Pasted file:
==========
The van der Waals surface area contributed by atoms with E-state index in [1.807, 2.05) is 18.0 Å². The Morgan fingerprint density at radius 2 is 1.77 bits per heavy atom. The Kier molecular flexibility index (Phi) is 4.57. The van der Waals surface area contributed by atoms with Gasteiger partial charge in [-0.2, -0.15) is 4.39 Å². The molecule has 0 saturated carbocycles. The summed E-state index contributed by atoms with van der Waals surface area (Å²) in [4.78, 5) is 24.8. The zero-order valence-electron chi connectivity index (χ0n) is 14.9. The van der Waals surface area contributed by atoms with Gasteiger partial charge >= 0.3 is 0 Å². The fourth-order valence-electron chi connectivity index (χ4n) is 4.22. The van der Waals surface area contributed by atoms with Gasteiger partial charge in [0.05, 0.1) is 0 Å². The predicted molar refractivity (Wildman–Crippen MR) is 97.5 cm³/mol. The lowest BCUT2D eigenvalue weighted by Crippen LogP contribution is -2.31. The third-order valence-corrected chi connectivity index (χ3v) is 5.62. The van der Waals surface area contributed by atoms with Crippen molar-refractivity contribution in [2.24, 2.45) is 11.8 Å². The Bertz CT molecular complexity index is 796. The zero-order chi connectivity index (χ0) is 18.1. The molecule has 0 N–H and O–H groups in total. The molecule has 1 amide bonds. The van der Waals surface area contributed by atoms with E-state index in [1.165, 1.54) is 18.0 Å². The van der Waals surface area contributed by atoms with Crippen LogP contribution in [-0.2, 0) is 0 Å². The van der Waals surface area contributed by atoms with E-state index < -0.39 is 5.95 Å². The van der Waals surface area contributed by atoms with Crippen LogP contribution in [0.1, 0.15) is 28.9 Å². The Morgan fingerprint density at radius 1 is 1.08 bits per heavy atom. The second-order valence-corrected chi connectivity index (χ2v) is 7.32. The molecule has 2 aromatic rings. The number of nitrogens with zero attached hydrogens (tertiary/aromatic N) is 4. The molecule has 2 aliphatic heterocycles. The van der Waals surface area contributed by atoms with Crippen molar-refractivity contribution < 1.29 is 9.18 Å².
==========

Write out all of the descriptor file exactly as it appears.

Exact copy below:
The van der Waals surface area contributed by atoms with E-state index in [1.807, 2.05) is 18.0 Å². The Morgan fingerprint density at radius 2 is 1.77 bits per heavy atom. The Kier molecular flexibility index (Phi) is 4.57. The van der Waals surface area contributed by atoms with Gasteiger partial charge in [-0.2, -0.15) is 4.39 Å². The molecule has 0 saturated carbocycles. The summed E-state index contributed by atoms with van der Waals surface area (Å²) in [4.78, 5) is 24.8. The zero-order valence-electron chi connectivity index (χ0n) is 14.9. The van der Waals surface area contributed by atoms with Gasteiger partial charge >= 0.3 is 0 Å². The fourth-order valence-electron chi connectivity index (χ4n) is 4.22. The van der Waals surface area contributed by atoms with Gasteiger partial charge in [0.05, 0.1) is 0 Å². The predicted molar refractivity (Wildman–Crippen MR) is 97.5 cm³/mol. The lowest BCUT2D eigenvalue weighted by Crippen LogP contribution is -2.31. The third-order valence-corrected chi connectivity index (χ3v) is 5.62. The van der Waals surface area contributed by atoms with Crippen molar-refractivity contribution in [2.24, 2.45) is 11.8 Å². The Bertz CT molecular complexity index is 796. The zero-order chi connectivity index (χ0) is 18.1. The molecule has 0 N–H and O–H groups in total. The molecule has 1 amide bonds. The van der Waals surface area contributed by atoms with E-state index in [1.165, 1.54) is 18.0 Å². The van der Waals surface area contributed by atoms with Crippen LogP contribution in [-0.2, 0) is 0 Å². The van der Waals surface area contributed by atoms with E-state index < -0.39 is 5.95 Å². The van der Waals surface area contributed by atoms with Crippen LogP contribution in [0.1, 0.15) is 28.9 Å². The Morgan fingerprint density at radius 1 is 1.08 bits per heavy atom. The second-order valence-corrected chi connectivity index (χ2v) is 7.32. The molecule has 2 aromatic rings. The number of nitrogens with zero attached hydrogens (tertiary/aromatic N) is 4. The molecule has 2 aliphatic heterocycles. The van der Waals surface area contributed by atoms with Crippen molar-refractivity contribution < 1.29 is 9.18 Å².